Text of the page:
Predicting farmer response to a falling water table: an Arizona case study.
AuthorStults, Harold M.
Agriculture -- Economic aspects -- Arizona -- Pinal County.
Water-supply -- Arizona -- Pinal County.
Committee ChairMartin, William E.
MetadataShow full item record
PublisherThe University of Arizona.
RightsCopyright © is held by the author. Digital access to this material is made possible by the University Libraries, University of Arizona. Further transmission, reproduction or presentation (such as public display or performance) of protected items is prohibited except with permission of the author.
AbstractThe groundwater level in Pinal County has been dropping steadily since large scale expansion of irrigated agriculture began in the early 1940s. The current average rate of decline of the water table of about nine feet per year means steadily increasing pumping costs. Since over 95 percent of the water in Pinal County is used by farmers, the initial impact of increasing pumping costs fall almost entirely on farmers, resulting in continuous adjustments in resource use, cropping patterns, output and income. The principal objective of this dissertation is to estimate the extent and significance of the adjustments Pinal County farmers will make over time as their water costs increase due to increasing pumping lifts. Farmer adjustments to increasing pumping costs are analyzed in two major steps. First, an economic model of typical Pinal County farms is developed for four size groups and three pumping lifts within each size class. This model provides estimates of net return over variable costs for the various field crops in Pinal County for each farm size and pumping lift. Second, data provided by the analysis of typical Pinal County farms is incorporated in a linear programming model which estimates enterprise combinations, output, and income from typical farms subject to restrictions regarding factor supplies, and assuming profitmaximization as a goal. Changes in cropping patterns, output and income over time are estimated by comparing the result from a linear programming model based on 1965 water costs to the results from a model based on projected water costs in the years 1966, 1976, 1986, 1996, and 2006. The results from this model suggest that Pinal County farmers do not face an immediate "water crisis", as often suggested. While the declining water supply will require large adjustments over time in acreage of low-valued hay and feed grain crops, this will not substantially affect net farm income because these crops provide a relatively small portion of the net income to Pinal County farmers. Cotton provides Pinal County farmers with most of their net income and the return to cotton is more dependent on lint price and Government programs and payments than on water costs. Certain assumptions regarding prices, technology and institutions are implicit in this model. Changes in these assumptions can generally be reflected by general or relative price changes. A sensitivity analysis of the effect of price changes shows that net income is very sensitive to changes which affect cotton, but not very sensitive to price changes in other crops in the model. Cotton acreage is determined by Government acreage allotments. However, price decreases in cotton do not result in decreases in cotton acreages with current Government payments, while price decreases in other crops generally result in substantial decreases in output. Pinal County farmers, like the users of any stock resource, will continue to face declining net returns as the cost of tapping the stock of water increases. Adjustments in land values, net income, and number of farms will continue. The continued overdraft of water by Pinal County farmers apparently presents no particular threat to nonagricultural water users in the foreseeable future because nonfarm consumption is small relative to the total supply. Costs of supplying the nonagricultural sector with water would increase, but would be small relative to the productivity of water in these uses.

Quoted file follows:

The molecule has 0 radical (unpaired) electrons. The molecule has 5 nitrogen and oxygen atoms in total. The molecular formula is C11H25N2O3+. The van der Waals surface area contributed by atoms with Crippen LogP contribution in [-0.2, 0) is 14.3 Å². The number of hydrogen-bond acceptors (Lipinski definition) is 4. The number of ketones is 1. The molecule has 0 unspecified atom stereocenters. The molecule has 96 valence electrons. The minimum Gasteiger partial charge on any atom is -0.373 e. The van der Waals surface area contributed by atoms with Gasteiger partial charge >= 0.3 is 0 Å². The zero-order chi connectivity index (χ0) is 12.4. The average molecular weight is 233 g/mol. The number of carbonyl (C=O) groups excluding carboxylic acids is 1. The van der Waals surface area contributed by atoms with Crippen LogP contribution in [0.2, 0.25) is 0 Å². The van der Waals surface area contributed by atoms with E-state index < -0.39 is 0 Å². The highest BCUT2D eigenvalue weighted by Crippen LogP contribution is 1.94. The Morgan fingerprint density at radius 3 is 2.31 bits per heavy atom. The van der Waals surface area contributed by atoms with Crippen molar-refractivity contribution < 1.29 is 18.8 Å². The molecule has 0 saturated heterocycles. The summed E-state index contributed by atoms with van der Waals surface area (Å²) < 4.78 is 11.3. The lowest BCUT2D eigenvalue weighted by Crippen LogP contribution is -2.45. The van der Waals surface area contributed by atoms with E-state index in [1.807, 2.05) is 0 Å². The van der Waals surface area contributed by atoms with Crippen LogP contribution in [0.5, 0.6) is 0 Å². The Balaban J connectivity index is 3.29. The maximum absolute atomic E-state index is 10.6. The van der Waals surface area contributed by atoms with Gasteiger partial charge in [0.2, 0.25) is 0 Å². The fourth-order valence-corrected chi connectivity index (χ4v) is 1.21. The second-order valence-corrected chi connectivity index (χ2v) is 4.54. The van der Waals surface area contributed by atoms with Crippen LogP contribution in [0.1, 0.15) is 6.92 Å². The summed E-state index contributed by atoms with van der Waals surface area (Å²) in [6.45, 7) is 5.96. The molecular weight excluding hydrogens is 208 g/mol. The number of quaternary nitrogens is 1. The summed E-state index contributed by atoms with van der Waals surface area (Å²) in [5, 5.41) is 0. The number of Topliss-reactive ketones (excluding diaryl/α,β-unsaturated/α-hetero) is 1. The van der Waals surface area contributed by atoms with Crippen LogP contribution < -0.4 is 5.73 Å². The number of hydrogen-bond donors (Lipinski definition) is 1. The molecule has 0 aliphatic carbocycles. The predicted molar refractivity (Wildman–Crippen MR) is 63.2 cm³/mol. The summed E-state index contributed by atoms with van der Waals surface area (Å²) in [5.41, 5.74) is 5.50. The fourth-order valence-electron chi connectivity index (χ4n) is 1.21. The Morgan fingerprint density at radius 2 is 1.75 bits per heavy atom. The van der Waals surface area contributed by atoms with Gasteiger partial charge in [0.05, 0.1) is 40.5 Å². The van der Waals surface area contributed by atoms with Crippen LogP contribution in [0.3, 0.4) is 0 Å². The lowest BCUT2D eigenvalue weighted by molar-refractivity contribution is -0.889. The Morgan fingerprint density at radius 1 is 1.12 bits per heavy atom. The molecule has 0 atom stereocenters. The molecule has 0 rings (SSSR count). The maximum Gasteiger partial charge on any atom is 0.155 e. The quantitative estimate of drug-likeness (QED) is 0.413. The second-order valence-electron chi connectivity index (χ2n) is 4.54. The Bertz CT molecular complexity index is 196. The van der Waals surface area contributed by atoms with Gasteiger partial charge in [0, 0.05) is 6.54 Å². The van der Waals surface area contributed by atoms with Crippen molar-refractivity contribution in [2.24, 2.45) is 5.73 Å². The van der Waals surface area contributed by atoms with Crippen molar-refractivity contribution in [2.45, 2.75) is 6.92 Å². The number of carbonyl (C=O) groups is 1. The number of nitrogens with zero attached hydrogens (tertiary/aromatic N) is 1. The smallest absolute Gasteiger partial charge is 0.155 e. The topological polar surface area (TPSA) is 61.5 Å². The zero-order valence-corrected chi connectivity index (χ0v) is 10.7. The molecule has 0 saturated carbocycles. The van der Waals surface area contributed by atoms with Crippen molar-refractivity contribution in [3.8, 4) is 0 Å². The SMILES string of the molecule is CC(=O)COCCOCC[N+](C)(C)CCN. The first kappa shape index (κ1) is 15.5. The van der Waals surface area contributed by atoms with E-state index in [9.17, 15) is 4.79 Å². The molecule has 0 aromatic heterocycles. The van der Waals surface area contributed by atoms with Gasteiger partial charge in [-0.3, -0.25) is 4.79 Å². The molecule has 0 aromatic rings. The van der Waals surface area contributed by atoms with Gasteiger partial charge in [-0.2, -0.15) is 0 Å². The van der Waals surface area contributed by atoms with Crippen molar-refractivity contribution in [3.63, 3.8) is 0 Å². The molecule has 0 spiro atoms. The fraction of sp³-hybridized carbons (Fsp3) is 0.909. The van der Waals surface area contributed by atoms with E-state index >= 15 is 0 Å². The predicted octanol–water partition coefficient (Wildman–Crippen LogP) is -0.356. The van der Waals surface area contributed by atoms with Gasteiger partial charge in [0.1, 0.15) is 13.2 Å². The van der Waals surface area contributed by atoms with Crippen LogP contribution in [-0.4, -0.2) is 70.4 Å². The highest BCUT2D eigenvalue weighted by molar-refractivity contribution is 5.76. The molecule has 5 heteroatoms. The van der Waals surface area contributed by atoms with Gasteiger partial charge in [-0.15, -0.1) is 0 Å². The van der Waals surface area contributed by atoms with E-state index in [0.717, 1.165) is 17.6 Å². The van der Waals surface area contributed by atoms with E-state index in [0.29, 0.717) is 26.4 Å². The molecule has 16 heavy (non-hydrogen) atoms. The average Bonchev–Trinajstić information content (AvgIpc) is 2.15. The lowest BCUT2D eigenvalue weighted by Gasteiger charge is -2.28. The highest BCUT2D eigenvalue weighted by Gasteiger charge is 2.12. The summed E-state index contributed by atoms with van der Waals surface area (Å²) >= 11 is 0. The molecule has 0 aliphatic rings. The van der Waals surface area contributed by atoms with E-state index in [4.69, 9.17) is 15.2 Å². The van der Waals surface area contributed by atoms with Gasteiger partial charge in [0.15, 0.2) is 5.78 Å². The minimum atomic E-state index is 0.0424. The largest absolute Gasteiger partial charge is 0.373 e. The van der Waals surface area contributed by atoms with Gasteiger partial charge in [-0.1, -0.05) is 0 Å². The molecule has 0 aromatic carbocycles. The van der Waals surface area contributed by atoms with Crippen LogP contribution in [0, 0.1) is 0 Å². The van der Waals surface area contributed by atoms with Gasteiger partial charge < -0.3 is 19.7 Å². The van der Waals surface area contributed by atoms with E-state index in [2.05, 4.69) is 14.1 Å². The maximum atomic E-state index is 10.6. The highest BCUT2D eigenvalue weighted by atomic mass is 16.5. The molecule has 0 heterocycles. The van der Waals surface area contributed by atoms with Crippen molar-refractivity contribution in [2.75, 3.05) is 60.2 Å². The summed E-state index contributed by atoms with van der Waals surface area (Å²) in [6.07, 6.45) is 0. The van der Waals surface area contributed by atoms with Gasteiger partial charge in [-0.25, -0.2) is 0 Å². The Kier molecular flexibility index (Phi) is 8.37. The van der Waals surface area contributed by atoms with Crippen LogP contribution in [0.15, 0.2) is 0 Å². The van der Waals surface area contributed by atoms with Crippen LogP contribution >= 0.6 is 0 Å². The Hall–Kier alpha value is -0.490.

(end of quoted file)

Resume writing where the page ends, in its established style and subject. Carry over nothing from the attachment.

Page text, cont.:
Degree NamePh. D.